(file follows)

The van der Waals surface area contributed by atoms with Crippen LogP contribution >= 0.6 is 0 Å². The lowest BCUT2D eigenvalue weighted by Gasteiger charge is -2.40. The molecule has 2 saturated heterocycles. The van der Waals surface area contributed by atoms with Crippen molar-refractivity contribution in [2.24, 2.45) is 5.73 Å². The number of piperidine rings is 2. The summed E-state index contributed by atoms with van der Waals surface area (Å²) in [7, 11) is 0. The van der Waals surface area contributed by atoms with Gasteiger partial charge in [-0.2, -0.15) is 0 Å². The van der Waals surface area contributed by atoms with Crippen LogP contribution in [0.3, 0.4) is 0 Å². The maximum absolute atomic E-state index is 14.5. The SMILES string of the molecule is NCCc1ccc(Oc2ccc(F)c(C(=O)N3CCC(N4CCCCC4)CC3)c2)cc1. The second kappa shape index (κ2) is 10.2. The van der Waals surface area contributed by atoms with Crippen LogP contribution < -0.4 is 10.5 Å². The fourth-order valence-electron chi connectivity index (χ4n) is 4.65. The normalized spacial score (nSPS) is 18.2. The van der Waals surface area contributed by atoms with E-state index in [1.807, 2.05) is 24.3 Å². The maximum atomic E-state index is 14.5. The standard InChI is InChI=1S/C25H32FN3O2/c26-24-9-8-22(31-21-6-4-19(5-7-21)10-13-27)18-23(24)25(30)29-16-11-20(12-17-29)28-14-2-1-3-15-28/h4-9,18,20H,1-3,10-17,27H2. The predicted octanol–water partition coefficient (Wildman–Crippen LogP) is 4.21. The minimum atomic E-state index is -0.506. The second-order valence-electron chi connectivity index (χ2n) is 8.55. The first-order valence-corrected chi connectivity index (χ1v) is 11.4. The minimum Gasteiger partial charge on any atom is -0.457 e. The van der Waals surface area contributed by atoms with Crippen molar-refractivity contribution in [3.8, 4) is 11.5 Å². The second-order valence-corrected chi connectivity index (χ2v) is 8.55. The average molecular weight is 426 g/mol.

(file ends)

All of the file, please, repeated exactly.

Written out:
The van der Waals surface area contributed by atoms with Crippen LogP contribution >= 0.6 is 0 Å². The lowest BCUT2D eigenvalue weighted by Gasteiger charge is -2.40. The molecule has 2 saturated heterocycles. The van der Waals surface area contributed by atoms with Crippen molar-refractivity contribution in [2.24, 2.45) is 5.73 Å². The number of piperidine rings is 2. The summed E-state index contributed by atoms with van der Waals surface area (Å²) in [7, 11) is 0. The van der Waals surface area contributed by atoms with Gasteiger partial charge in [-0.2, -0.15) is 0 Å². The van der Waals surface area contributed by atoms with Crippen LogP contribution in [0.3, 0.4) is 0 Å². The maximum absolute atomic E-state index is 14.5. The SMILES string of the molecule is NCCc1ccc(Oc2ccc(F)c(C(=O)N3CCC(N4CCCCC4)CC3)c2)cc1. The second kappa shape index (κ2) is 10.2. The van der Waals surface area contributed by atoms with Crippen LogP contribution < -0.4 is 10.5 Å². The fourth-order valence-electron chi connectivity index (χ4n) is 4.65. The normalized spacial score (nSPS) is 18.2. The van der Waals surface area contributed by atoms with E-state index in [1.807, 2.05) is 24.3 Å². The maximum atomic E-state index is 14.5. The standard InChI is InChI=1S/C25H32FN3O2/c26-24-9-8-22(31-21-6-4-19(5-7-21)10-13-27)18-23(24)25(30)29-16-11-20(12-17-29)28-14-2-1-3-15-28/h4-9,18,20H,1-3,10-17,27H2. The predicted octanol–water partition coefficient (Wildman–Crippen LogP) is 4.21. The minimum atomic E-state index is -0.506. The second-order valence-electron chi connectivity index (χ2n) is 8.55. The first-order valence-corrected chi connectivity index (χ1v) is 11.4. The minimum Gasteiger partial charge on any atom is -0.457 e. The van der Waals surface area contributed by atoms with Crippen molar-refractivity contribution in [3.8, 4) is 11.5 Å². The second-order valence-corrected chi connectivity index (χ2v) is 8.55. The average molecular weight is 426 g/mol.